Students & Campus
12 October 2020

Team From Harvard University Wins 2020 Geneva Challenge on Social Inclusion

The 2020 edition of the Geneva Challenge, invited teams of graduate students from academic programmes all over the world to present innovative and pragmatic solutions to address the challenges of social inclusion. Out of 145 project entries submitted by 558 students, 17 teams were chosen as semi-finalists. The jury then selected five finalist teams, one per continent (based on the location of the university), who then defended their projects through videoconference. 

This year’s winner is the team from Harvard University with their project, “Project Gem: A Teletherapy Platform to Connect Elderly with Family Caregivers”.

“This project started out of a personal need that we share: we, on the team, are all very close to our grandparents, but it is very difficult during our lives to stay in touch with them all the time,” said team spokesperson William Ge. “So we created a digital platform for family caregivers to maintain a social presence in the lives of their loved ones, even from a distance.”

Other winners included teams from Europe (KTH Royal Institute of Technology, Stockholm School of Economics) and Asia (Tata Institute of Social Sciences), which were each awarded second prize ex aequo. The teams from South America (The Graduate Institute, University of Chile, National University of La Plata, University of Geneva) and Africa (Gulu University) were each awarded third prize ex aequo.

A special prize was also attributed in partnership with Sustainable Development Solutions Network – Youth (SDSN Youth) – to a team with members from the Graduate Institute, Geneva, the Diplomatic Academy of the Russian Ministry of Foreign Affairs, the Moscow State Academic Art Institute and Higher School of Economics for their project “RuRelief: Multifunctional System for Refugee Support in Russia”.

In her introductory remarks during the award ceremony, Marie-Laure Salles, Director of the Graduate Institute, stressed that, “inequality is one of the plagues of the modern world, and this plague is multidimensional”. She added, “In many cases today we need an intersectionality lens to understand inequalities”. Juan Manuel Santos, former President of Colombia then delivered a keynote speech on the challenges of social inclusion in a post-conflict environment. Reflecting on Colombia’s long history of inequality, which has been aggravated by more than 50 years of armed conflict, he referred to how various communities were involved in the peace agreement process and highlighted the public policies established during his administration that promoted social inclusion, such as the implementation of the Multidimensional Poverty Index. President Santos’s speech was followed by a conversation with Martina Viarengo, Associate Professor of Economics and Chair of the Academic Steering Committee for the Geneva Challenge.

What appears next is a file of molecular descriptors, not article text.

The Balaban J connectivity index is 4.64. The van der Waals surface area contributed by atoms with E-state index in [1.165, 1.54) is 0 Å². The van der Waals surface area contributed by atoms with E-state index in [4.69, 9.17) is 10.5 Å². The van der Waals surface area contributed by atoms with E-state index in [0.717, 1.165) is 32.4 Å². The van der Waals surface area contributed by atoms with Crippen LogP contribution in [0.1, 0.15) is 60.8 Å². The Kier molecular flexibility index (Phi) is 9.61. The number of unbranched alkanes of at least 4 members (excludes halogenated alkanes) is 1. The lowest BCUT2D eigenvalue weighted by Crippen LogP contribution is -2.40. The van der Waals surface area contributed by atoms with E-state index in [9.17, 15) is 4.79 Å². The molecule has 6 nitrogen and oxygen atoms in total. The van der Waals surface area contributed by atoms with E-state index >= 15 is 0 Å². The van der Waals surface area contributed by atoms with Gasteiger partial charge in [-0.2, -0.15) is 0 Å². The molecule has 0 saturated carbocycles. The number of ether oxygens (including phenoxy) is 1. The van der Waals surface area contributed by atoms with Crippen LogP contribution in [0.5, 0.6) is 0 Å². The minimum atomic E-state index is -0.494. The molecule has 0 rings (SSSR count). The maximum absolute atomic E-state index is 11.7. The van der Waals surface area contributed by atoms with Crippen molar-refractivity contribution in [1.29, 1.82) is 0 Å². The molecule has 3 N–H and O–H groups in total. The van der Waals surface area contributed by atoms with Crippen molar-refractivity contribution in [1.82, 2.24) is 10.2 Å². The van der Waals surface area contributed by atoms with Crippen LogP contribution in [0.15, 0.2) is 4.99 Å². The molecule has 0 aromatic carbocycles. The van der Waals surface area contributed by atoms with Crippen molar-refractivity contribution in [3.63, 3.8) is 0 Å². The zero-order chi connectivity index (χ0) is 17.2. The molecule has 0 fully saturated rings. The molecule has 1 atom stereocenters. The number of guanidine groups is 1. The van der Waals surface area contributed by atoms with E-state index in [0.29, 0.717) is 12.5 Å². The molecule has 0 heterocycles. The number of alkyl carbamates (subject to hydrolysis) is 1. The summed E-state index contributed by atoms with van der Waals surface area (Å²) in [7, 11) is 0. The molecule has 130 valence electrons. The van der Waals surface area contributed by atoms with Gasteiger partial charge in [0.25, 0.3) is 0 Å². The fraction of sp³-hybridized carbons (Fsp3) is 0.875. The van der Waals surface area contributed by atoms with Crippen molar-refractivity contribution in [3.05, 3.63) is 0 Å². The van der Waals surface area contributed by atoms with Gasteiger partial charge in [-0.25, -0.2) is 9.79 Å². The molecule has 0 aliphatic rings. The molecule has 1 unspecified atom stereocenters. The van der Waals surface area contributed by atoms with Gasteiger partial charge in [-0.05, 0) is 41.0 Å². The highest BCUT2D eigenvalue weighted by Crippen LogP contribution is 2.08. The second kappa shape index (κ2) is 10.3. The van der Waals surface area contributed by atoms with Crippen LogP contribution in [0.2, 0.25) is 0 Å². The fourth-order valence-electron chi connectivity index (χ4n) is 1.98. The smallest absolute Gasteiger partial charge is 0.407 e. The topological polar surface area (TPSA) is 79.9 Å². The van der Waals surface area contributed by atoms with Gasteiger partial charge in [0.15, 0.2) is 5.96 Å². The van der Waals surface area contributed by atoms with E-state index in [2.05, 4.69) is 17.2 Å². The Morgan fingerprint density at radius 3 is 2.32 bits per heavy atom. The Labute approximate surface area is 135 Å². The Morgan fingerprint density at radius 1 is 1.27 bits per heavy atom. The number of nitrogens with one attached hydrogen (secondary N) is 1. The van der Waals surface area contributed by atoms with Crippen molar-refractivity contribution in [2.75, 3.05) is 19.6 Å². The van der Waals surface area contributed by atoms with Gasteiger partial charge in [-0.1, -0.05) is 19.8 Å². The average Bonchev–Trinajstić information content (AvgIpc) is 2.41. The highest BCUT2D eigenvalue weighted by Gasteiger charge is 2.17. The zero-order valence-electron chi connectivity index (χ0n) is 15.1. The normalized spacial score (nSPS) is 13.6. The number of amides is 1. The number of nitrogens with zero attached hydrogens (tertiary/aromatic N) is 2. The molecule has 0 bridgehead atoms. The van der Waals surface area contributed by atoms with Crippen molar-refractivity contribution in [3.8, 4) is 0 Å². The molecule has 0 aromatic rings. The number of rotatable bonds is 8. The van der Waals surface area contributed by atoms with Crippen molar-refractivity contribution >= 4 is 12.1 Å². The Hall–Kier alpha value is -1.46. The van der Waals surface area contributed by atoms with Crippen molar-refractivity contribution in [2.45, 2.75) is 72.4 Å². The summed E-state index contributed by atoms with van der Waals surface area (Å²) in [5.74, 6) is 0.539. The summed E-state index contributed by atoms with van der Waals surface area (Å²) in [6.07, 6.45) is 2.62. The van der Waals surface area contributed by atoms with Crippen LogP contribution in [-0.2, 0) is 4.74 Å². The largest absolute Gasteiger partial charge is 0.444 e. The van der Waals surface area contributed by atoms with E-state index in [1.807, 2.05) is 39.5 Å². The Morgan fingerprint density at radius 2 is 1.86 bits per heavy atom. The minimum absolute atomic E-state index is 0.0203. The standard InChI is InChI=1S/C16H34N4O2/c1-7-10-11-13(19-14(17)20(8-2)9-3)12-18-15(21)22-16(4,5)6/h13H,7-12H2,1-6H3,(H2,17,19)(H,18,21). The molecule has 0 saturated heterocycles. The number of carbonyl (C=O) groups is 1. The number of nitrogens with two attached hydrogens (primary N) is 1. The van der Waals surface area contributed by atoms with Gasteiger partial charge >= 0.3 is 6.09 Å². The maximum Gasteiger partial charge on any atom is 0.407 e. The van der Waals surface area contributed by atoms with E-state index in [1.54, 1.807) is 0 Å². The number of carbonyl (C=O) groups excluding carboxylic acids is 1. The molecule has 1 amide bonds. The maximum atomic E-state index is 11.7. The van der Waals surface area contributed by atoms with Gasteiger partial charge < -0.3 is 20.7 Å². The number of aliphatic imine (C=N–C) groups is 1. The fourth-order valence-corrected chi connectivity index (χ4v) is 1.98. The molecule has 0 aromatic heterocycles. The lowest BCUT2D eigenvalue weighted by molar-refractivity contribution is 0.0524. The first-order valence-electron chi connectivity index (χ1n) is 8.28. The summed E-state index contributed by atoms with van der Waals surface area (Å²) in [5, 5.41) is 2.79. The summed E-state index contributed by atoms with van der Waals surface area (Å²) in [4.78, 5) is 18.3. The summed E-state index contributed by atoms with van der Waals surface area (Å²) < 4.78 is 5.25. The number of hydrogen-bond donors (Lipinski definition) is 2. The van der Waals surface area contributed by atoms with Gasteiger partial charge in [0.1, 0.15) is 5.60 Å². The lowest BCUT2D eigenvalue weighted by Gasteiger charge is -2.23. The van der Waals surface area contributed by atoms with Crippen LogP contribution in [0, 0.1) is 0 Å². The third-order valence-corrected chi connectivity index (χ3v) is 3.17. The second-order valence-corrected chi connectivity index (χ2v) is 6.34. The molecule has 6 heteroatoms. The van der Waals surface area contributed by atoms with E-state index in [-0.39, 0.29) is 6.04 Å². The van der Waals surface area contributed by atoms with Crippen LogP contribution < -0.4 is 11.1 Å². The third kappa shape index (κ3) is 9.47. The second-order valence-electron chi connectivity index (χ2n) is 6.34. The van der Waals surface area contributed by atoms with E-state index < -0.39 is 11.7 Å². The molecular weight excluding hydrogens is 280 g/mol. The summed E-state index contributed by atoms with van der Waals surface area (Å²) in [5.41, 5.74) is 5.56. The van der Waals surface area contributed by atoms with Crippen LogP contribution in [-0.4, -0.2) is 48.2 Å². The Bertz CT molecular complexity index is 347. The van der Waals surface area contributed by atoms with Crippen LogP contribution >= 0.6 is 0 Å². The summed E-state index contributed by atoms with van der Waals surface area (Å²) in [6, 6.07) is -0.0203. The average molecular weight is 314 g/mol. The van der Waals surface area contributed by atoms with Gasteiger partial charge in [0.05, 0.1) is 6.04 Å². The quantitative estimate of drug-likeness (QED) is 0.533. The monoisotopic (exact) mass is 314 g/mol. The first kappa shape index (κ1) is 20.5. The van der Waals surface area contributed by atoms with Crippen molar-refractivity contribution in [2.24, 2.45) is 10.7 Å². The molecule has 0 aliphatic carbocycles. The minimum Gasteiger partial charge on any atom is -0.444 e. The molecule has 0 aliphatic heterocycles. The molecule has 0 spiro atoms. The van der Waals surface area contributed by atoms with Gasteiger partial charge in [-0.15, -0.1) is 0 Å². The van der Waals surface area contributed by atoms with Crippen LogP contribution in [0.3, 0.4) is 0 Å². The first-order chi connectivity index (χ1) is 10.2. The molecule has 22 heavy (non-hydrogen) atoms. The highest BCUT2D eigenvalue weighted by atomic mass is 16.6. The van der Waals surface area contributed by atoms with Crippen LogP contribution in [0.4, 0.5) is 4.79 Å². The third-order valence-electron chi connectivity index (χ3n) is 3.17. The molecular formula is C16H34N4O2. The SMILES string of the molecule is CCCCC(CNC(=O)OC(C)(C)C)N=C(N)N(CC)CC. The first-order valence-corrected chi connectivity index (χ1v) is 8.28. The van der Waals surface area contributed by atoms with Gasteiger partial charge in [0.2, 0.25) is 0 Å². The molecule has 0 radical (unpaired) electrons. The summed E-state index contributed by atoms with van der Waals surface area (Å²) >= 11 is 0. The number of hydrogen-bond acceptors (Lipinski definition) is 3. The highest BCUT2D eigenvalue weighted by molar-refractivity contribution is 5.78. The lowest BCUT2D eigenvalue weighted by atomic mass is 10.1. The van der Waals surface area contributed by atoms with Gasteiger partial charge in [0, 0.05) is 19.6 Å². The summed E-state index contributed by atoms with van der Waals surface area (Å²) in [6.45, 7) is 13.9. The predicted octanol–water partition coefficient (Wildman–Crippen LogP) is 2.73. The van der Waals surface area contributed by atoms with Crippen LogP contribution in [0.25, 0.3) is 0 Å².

In his congratulatory speech, Ambassador Staehelin, President of the Jury, announced the theme for the eighth edition of the Geneva Challenge, which will be "The Challenges of Crisis Management". Currently, as the world faces unparalleled levels of challenges, there seems to be no end to the many crises that permeate borders, such as, world hunger, poverty, conflict, climate shocks, migration, unemployment and more recently, the pandemic we are currently facing. While these crises may affect and slow down progress on the 2030 Sustainable Development Agenda, they also provide new opportunities to make progress towards the Development Goals.

The Geneva Challenge, created thanks to the vision and generosity of Swiss Ambassador Jenö Staehelin and under the patronage of late Kofi Annan, is an annual contest, which encourages master students to bridge the gap between their studies and real development policy by developing devise innovative and practical proposals for effecting change.

2020 Geneva Challenge Award Ceremony